The Ottawa Senators enter 2017-18 in a puzzling position.
They came within one goal of eliminating the eventual Stanley Cup–champion Pittsburgh Penguins yet, externally at least, expectations are modest.
Having already lost Marc Methot’s fingertip, Ottawa said good-bye to the rest of its long-serving top-pair defenceman in the expansion draft, and role-playing forwards Chris Neil, Viktor Stalberg, Chris Kelly, and Tommy Wingels walked as well.
This was partly so GM Pierre Dorion, who’s ballin’ on a budget team, could bring back Mike Condon, one of the best insurance goalies in the NHL, and Jean-Gabriel Pageau and Ryan Dzingel, two forwards hitting their stride in their mid-20s.
More significant contract extensions lurk on the horizon. Top centre Kyle Turris turns UFA on July 1. The underpaid Mark Stone and right-shot defenceman Cody Ceci will be restricted free agents this summer. A couple of biggies — Erik Karlsson and Derick Brassard — hit the open market in 2018.
Every move Dorion makes must be made with the Karlsson extension in mind.
When the puck drops, Ottawa will already be behind the eight ball. Clarke MacArthur failed his physical. Karlsson and Brassard are sidelined, and much-hyped centre prospect Colin White broke a wrist when he absorbed a pre-season slap shot and is gone until November.
Ah well, just another coaching challenge for Guy Boucher to solve.
UP-AND-COMING PLAYER TO WATCH
Thomas Chabot — reportedly the Avalanche’s ask in a potential Matt Duchene trade — is, by all accounts, the real deal.
The departure of Methot and the injury to Karlsson (foot) have only increased the already strong chance that the 2015 late-first-rounder is ready for the show.
In 2016-17, Chabot returned for a fourth development season in junior and propelled the Saint John Sea Dogs to a Memorial Cup appearance and captured the Émile Bouchard Trophy as the QMJHL’s top defenceman. The 20-year-old posted 10 goals and 35 assists in just 45 regular-season games, then another 23 points in 18 playoff games.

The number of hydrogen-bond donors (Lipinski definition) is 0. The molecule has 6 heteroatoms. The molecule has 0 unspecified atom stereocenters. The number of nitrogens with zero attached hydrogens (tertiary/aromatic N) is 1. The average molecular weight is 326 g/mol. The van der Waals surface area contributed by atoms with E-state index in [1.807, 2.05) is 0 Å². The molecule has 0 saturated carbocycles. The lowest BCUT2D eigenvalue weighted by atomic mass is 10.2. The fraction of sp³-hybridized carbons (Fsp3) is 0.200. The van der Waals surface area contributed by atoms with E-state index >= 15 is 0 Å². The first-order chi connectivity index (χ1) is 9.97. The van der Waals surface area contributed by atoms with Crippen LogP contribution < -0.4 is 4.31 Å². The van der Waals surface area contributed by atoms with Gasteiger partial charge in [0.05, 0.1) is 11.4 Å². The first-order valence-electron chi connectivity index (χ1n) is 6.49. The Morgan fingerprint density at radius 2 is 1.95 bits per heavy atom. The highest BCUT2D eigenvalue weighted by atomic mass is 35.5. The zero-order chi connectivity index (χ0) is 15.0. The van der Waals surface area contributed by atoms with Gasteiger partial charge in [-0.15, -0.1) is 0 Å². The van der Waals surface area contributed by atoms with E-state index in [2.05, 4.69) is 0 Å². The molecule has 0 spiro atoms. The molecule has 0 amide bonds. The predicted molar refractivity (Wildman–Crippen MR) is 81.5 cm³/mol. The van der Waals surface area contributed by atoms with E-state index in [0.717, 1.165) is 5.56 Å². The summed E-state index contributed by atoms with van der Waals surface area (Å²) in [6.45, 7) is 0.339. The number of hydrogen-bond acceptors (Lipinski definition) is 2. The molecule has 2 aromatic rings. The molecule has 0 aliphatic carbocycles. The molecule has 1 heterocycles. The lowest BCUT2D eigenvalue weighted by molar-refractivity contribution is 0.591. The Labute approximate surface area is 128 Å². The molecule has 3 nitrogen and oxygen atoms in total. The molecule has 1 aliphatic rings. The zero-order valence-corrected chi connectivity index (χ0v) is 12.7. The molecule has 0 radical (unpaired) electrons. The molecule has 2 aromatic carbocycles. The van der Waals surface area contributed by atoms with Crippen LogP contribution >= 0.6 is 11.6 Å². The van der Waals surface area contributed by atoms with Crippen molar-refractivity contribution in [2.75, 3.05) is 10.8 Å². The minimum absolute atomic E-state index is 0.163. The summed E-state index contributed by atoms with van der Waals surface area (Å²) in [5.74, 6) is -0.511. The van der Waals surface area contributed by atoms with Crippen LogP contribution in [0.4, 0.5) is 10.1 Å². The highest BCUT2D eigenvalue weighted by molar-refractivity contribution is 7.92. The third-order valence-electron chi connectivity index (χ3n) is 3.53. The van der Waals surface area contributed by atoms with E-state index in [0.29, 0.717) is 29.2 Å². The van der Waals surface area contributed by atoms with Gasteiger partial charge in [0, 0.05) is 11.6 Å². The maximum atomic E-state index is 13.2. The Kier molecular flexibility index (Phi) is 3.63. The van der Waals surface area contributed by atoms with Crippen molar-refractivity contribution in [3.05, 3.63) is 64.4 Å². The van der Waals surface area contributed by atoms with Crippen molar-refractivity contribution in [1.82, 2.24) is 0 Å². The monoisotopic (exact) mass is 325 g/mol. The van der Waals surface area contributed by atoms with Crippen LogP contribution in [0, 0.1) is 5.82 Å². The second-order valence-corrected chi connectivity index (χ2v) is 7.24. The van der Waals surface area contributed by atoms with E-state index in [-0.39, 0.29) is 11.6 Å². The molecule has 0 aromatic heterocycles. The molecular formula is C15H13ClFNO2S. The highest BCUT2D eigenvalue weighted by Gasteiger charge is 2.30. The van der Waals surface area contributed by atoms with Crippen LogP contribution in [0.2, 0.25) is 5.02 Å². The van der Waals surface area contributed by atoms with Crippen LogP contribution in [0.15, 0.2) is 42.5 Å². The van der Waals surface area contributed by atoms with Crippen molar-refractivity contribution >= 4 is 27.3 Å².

Again: He plays defence.
“He’s probably further ahead than I was when I got here, which is always a good sign.” Karlsson told the Ottawa Citizen.
Strong words, considering the source. Depending where coach Guy Boucher decides to slot inexpensive veteran Johnny Oduya, Chabot could crack the Sens’ top four and the power play as a rookie.
“It’s on your mindset,” Chabot told reporters at training camp regarding his intense approach to the game.
“You get ready every day and you know it’s going to be a tough practice and you get ready for it. That’s just how I put it in my mind. All summer when I went on the ice, I tried to go 100 per cent and try to go hard.”
WHAT A SUCCESSFUL 2017-18 WOULD LOOK LIKE
A healthy, top-form Karlsson, for starters.
In most of these previews, we define success as taking a step up in how they finish. Yet if the Senators fail to jump from Eastern Conference finalist to Stanley Cup finalist, few would consider the season a failure.
We may look back at the off-season and circle the Sens’ handling of the expansion draft as their great undoing. Methot was a perfect fit to Karlsson’s left, and we can’t say the franchise’s relationship with top-four D-man Dion Phaneuf is better than it was in May.
Considering the rash of early injuries Ottawa is dealing with, and the step forward expected from their improved Atlantic Division foes — Florida, Toronto, Tampa and Buffalo can all be better — making the playoffs is a success.
Make them healthy and confident, and Boucher has a chance to out-coach just about anybody.
BIGGEST REMAINING QUESTION
How quickly can the Senators solve their arena issue?
The Senators certainly have their share of question marks. Due to a suffocating, committed defensive system and a Hart-conversation super-duper star, they managed to make the NHL’s final four despite being the only playoff team with a negative goal differential and ranking among the bottom third league-wide in offence, power play, and penalty kill.
But the giant, headline-snatching issue is the Canadian Tire Centre — that architectural monster in the middle of nowhere.
In response to the embarrassment of some non-sellouts during a fantastic postseason run and to boost the ol’ supply-and-demand ratio, the club already chopped the rink’s capacity by 1,500 seats.
The Senators are redeveloping LeBreton Flats, a splendid location for their potential new arena, but there are kinks to iron out, and a best-case-scenario 2021 opening may get pushed.
“We got to figure out how does it work, how does it get funded, who are the partners, what role does each of the stakeholders play and all that kind of stuff,” team president and CEO Tom Anselmi told Prime Time Sports.
“I quite often say these buildings take two years to get built, but that is usually the easy part, building them.”